If cosplay is not real enough and mixed martial arts is not extreme enough for you, then a group of Toowoomba competitors may have the sport for you.
- Historic medieval battle is a full-contact combat sport that even hosts an Australian championship
- Participants stress it is not cosplay or re-enacting
- Competitors dress in armour and fight with blunted steel weapons, with no stabbing allowed
It is known as historic medieval battle (HMB), sometimes referred to as Buhurt, and once the visors go down and the cage is closed you are transported to a very different world.
“We describe it as MMA in armour,” Kyle Weblin said.
Far from a mainstream sport, HMB originated in Eastern Europe, and Mr Weblin is the current Australian lightweight champion in the profight category.
“Knees, elbows, punches, headbutts are all legal. You can’t manipulate small joints and you can’t stab with the weapons. They’re basically the rules in a nutshell,” Mr Weblin said.
The competitors dress in full sets of armour made from steel and titanium.
“The armour comes from all different time periods, from about the 13th to the 16th century,” Mr Weblin said.
Once in armour, competitors are inspected by a marshal, then the 90-second round begins.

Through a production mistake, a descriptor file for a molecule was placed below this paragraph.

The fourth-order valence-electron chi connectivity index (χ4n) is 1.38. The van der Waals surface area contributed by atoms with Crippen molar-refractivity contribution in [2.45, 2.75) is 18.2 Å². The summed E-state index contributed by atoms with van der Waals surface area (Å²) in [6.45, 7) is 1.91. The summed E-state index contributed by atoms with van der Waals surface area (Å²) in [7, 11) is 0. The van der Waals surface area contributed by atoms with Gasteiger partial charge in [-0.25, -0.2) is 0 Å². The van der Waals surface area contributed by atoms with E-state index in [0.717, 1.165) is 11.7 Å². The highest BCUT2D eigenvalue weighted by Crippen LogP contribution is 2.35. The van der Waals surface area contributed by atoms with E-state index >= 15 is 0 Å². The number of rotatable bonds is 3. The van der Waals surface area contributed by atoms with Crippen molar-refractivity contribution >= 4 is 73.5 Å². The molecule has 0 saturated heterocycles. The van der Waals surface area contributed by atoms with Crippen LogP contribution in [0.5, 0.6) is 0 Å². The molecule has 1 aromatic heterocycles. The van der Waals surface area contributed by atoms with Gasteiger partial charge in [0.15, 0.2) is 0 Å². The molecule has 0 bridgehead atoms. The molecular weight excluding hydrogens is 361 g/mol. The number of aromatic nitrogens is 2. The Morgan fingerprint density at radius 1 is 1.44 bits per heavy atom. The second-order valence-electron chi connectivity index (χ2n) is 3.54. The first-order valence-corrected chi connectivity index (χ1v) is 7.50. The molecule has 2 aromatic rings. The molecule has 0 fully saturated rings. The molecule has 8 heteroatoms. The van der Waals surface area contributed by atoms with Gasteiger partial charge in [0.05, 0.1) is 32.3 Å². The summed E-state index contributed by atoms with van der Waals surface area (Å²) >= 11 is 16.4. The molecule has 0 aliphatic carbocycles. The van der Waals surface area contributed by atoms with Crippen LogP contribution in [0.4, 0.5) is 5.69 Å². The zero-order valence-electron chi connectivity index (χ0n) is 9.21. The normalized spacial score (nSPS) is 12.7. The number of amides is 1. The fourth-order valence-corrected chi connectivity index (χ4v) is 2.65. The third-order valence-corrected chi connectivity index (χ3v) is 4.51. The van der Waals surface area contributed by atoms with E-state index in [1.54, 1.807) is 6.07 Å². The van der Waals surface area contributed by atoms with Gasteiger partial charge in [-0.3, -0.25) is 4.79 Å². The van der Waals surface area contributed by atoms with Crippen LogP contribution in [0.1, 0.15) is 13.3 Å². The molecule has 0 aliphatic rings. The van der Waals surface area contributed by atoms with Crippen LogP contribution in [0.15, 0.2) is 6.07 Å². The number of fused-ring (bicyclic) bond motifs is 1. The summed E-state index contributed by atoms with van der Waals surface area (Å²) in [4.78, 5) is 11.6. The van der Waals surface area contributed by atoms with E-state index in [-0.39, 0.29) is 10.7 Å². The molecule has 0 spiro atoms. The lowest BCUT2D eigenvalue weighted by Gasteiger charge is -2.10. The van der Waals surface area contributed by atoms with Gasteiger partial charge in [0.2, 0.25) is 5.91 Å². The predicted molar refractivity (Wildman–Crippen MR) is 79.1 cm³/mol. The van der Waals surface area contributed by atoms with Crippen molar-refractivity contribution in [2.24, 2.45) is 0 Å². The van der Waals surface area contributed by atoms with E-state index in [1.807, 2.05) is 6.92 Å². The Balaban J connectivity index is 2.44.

“It almost feels illegal,” laughed 18-year-old Klay Arnold.
“Even holding an axe just feels strange, but once you get used to it and think it’s a sport, and the other person knows what they’re getting into, it’s fine.
Mr Arnold discovered the sport on YouTube and has almost won over the whole family.
“Dad loves it, mum was sceptical … but grandma hates watching me get hit. She can’t come and watch me,” he said.
Competitors train from three to eight times a week.
The Tyr’s Warriors training warehouse is lined with tyres swinging from chains.
“Tyres are a fairly good substitute for a person,” Mr Weblin said.
“A lot of us have built makeshift opponents out of tyres and star pickets at home.”
The weapons are blunted but can still make a dent in the armour.
The connection to the past is a big part of the appeal to competitors.
“I love history, and my family has a lot of English and Irish and Scandinavian ancestry, so it’s cool to think this is what my ancestors were doing hundreds of years ago,” Mr Arnold said.
“It’s quite a different sport to football,” Tyr’s Warriors president Jaccob Dawes said.
“Sparks fly off our helmets, swords bend, helmets getting dinted. It’s pure adrenaline.
The Toowoomba group has continued to meet for friendly monthly competitions during the pandemic.
COVID-19 restrictions meant the Australian Championships were cancelled earlier this year, but these real knights hope they will be able to have some real competitions real soon.